The “˜Alcohol’ category, for example, is divided into two sectors: “˜Spirits’ and “˜Wines’. There are eleven further categories under “˜Spirits’ such as Brandy, Cognac and Gin, and six further segments under “˜Wines’ such as Champagne, Red Wine and White Wine. There is an impressive total of 264 items under “˜Alcohol’ alone.

The items are listed in alphabetical order with the Australian Dollar price stated in red and the New Zealand Dollar price in black. Customers can click on the “˜Add to cart’ button beside the items and proceed to check out where they will be directed to submit their personal, flight, and credit card details.

Although the items are neatly listed in alphabetical order, the item names do not click through to a description of the items nor are there accompanying pictures.

There is a “˜Details’ button for some items but clicking on that does not provide any more information than what was listed in the previous page – only the item name and price. The website therefore will be most useful for customers who already have in mind what they want to purchase or have already done their own product research beforehand.

For “˜Fragrances’, the brands are divided into alphabetical categories with each category listing the items under that particular brand. The fragrances are sorted alphabetically under each brand as well and not by gender.

Women’s fragrances are labelled “˜(W)’ and men’s fragrances “˜(M)’ and features an extensive range of 72 brands and a whopping total of 464 items.

Similar to “˜Fragrances’, brands under “˜Make Up’ are sorted into 20 alphabetical categories. For an individual product, for example the L’Oréal Colour Riche lipstick (A$15.00/NZ$18.55), the different colours are listed as individual items rather than as one product with the choice of colours being stated in the product description.

This highlights again the orientation of the site towards customers who already know what they want to purchase.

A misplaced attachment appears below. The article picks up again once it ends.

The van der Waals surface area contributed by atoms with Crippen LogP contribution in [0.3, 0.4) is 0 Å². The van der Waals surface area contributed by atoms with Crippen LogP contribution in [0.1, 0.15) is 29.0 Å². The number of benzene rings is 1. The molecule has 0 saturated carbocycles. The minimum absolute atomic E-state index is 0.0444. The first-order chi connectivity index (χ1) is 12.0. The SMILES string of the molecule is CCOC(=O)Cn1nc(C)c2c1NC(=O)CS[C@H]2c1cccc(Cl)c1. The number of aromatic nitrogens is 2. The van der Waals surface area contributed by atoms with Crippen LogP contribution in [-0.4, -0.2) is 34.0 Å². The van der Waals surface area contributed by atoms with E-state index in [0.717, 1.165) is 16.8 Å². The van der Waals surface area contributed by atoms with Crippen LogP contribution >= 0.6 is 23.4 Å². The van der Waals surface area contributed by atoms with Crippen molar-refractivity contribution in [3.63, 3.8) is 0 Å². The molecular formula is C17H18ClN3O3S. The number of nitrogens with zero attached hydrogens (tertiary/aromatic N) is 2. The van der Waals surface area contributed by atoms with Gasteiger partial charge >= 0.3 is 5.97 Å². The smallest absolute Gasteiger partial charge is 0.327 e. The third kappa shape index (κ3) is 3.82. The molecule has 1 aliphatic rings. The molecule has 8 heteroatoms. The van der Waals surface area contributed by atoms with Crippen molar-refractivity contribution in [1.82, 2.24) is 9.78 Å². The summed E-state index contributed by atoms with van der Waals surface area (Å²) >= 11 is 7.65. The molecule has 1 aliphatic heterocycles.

“˜Skincare’ is sorted into 13 brands and “˜Tobacco’ is sorted into three categories namely Cigarettes, Cigars and Loose tobacco. The “˜Specials’ category currently comprises items from the “˜Alcohol’ category at discounted prices.

Although the items are neatly listed in alphabetical order, the item names do not click through to a description of the items nor are there accompanying pictures for any of the items.

The site has that all-important duty free buying tool, a currency converter, with an impressive selection of 14 other currencies besides the Australian Dollar.

The site also has a useful search function at the top of each page which enables customers to search by product name. Below the search field is a “˜member’ field where Frequent Buyer Club members can enter their membership numbers and the site will display the member discounted prices – a nice touch.

Overall, the Duty Free Stores Australia website is a practical and straight-forward facility with an extensive product range geared towards customers who know what they want. The pre-order service is simple and extensive.

The tone of the site is consistently helpful and customers will find that they are frequently encouraged to contact the retailer. When Duty Free Stores Australia assures us, “Our knowledgeable customer service staffs are here to answer any questions you may have”, one tends to believe them.

It’s a good site but there is room for improvement. More visuals would help, as would greater product information. But we like this solid, extensive online offer.

What we like:
– Currency converter with 14 other currencies
– Fuss-free layout
– Frequent buyer discounts
– Extensive variety of items
– Detailed pricing

What needs adding/improving:
– Product pictures and description
– A more contemporary and stylish design
– Bigger and clearer fonts
– More visual advertising

Website of the week scoring system explained:
Content: How wide is the range of items on offer? Are there good quality photos and product descriptions?
Pricing: Are product prices listed? For all products?
Navigation: How easy is the site to use?
Style/Design: How does the site look?
Supplementary information: On allowances, currencies, after-sales service, useful tips and so on.
Overall incentive to shop: This includes tone, promotions, offers, competitions and, importantly, pre-order.